If you don't remember your password, you can reset it by entering your email address and clicking the Reset Password button. You will then receive an email that contains a secure link for resetting your password
If the address matches a valid account an email will be sent to __email__ with instructions for resetting your password
* The costs of publication of this article were defrayed in part by the payment of page charges. This article must therefore be hereby marked “advertisement” in accordance with 18 U.S.C. Section 1734 solely to indicate this fact. The on-line version of this article (available at http://www.jbc.org) contains supplemental Figs. S1-S3.
G-protein-coupled receptor (GPCR) kinases (GRKs) are serine/threonine kinases that desensitize agonist-occupied classical GPCRs. Although the insulin receptor (IR) is a tyrosine kinase receptor, the IR also couples to G-proteins and utilizes G-protein signaling components. The present study was designed to test the hypothesis that GRK2 negatively regulates IR signaling. FL83B cells, derived from mouse liver, were treated with insulin and membrane translocation of GRK2 was determined using immunofluoresecence and Western blotting. Insulin caused an increase in the translocation of GRK-2 from cytosol to the plasma membrane. To determine the role of GRK2 in IR signaling, GRK2 was selectively down-regulated (∼by 90%) in FL83B cells using a small interfering RNA technique. Basal as well as insulin-induced glycogen synthesis (measured by d-[U-14C]glucose incorporation) was increased in GRK2-deficient cells compared with control cells. Similarly, GRK2 deficiency increased the basal and insulin-stimulated phosphorylation of Ser21 in glycogen synthase kinase-3α. Insulin-induced tyrosine phosphorylation of the IR was similar in control and GRK2-deficient cells. Basal and insulin-stimulated phosphorylation of Tyr612 in insulin receptor subunit 1 was significantly increased while phosphorylation of Ser307 was decreased in GRK2-deficient FL83B cells compared with control cells. Chronic insulin treatment (24 h) in control cells caused an increase in GRK2 (56%) and a decrease in IR (50%) expression associated with the absence of an increase in glycogen synthesis, suggesting impairment of IR function. However, chronic insulin treatment (24 h) did not decrease IR expression or impair IR effects on glycogen synthesis in GRK2-deficient cells. We conclude that (i) GRK2 negatively regulates basal and insulin-stimulated glycogen synthesis via a post-IR signaling mechanism, and (ii) GRK2 may contribute to reduced IR expression and function during chronic insulin exposure.
The primary biological effect of insulin is maintenance of glucose homeostasis. The effects of insulin are mediated by binding to the insulin receptor, a member of the tyrosine kinase receptor family (
). Autophosphorylation of the β-subunit increases the tyrosine kinase activity of the receptor toward other protein substrates, resulting in the tyrosine phosphorylation of a family of insulin receptor substrate proteins including IRS1,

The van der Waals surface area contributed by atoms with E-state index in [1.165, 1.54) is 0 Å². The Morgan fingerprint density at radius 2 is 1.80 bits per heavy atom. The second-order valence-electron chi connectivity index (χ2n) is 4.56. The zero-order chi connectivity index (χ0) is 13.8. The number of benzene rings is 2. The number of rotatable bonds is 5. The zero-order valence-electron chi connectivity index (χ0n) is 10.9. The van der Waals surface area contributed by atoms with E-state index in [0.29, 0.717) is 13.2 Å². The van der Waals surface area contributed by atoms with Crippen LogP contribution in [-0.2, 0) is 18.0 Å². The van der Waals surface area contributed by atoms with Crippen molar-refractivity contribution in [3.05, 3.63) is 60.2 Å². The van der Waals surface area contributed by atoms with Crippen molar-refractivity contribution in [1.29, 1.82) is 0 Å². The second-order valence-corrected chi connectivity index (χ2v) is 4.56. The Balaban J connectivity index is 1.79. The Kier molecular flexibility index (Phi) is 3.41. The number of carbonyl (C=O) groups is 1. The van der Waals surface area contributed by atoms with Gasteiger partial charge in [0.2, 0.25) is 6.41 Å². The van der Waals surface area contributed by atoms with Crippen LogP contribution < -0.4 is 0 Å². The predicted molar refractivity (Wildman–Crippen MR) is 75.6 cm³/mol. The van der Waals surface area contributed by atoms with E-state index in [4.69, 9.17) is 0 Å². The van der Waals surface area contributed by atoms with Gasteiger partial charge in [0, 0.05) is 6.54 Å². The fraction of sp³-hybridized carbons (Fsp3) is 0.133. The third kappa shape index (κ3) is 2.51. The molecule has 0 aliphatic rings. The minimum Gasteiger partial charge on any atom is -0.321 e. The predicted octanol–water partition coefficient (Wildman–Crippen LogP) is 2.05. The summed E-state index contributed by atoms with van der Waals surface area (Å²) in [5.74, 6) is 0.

The abbreviations used are: IRS, insulin receptor substrate; PI 3-kinase, phosphatidylinositol 3-kinase; GSK3, glycogen synthase kinase 3; GPCR, G-protein-coupled receptor; GRK, G-protein-coupled receptor kinases; IR, insulin receptor; siRNA, small interfering RNA; PBS, phosphate-buffered saline; ANOVA, analysis of variance.
2The abbreviations used are: IRS, insulin receptor substrate; PI 3-kinase, phosphatidylinositol 3-kinase; GSK3, glycogen synthase kinase 3; GPCR, G-protein-coupled receptor; GRK, G-protein-coupled receptor kinases; IR, insulin receptor; siRNA, small interfering RNA; PBS, phosphate-buffered saline; ANOVA, analysis of variance.
IRS2, and Shc. The IRS proteins serve as docking proteins for other intracellular proteins containing Src homology 2 domains such as phosphatidylinositol 3-kinase (PI 3-kinase) and Grb2. The binding of these proteins to IRS proteins transmits the signal downstream, leading to the metabolic and mitogenic effects of insulin (
). For example, the interaction of phosphorylated IRS1/2 with PI 3-kinase leads to activation of protein kinase B/Akt, producing many effects such as GLUT4 translocation, protein synthesis, and inactivation of glycogen synthase kinase 3 (GSK3). The GSK3, a serine/threonine kinase, phosphorylates glycogen synthase and inactivates it. As glycogen synthase is a rate-limiting enzyme in glycogen synthesis, inactivation of GSK3 by insulin removes the inhibitory effect of GSK3 on glycogen synthase and leads to increased glycogen synthesis (
). The signaling of receptors via G-proteins is regulated by G protein-coupled receptor kinases (GRKs), a family of serine/threonine kinases that participate in G protein-coupled receptor (GPCR) desensitization. GRK2 can produce GPCR desensitization either by phosphorylation-dependent or phosphorylation-independent mechanisms. Phosphorylation of GPCRs by GRKs results in the uncoupling of GPCRs from heterotrimeric G-proteins and receptor internalization (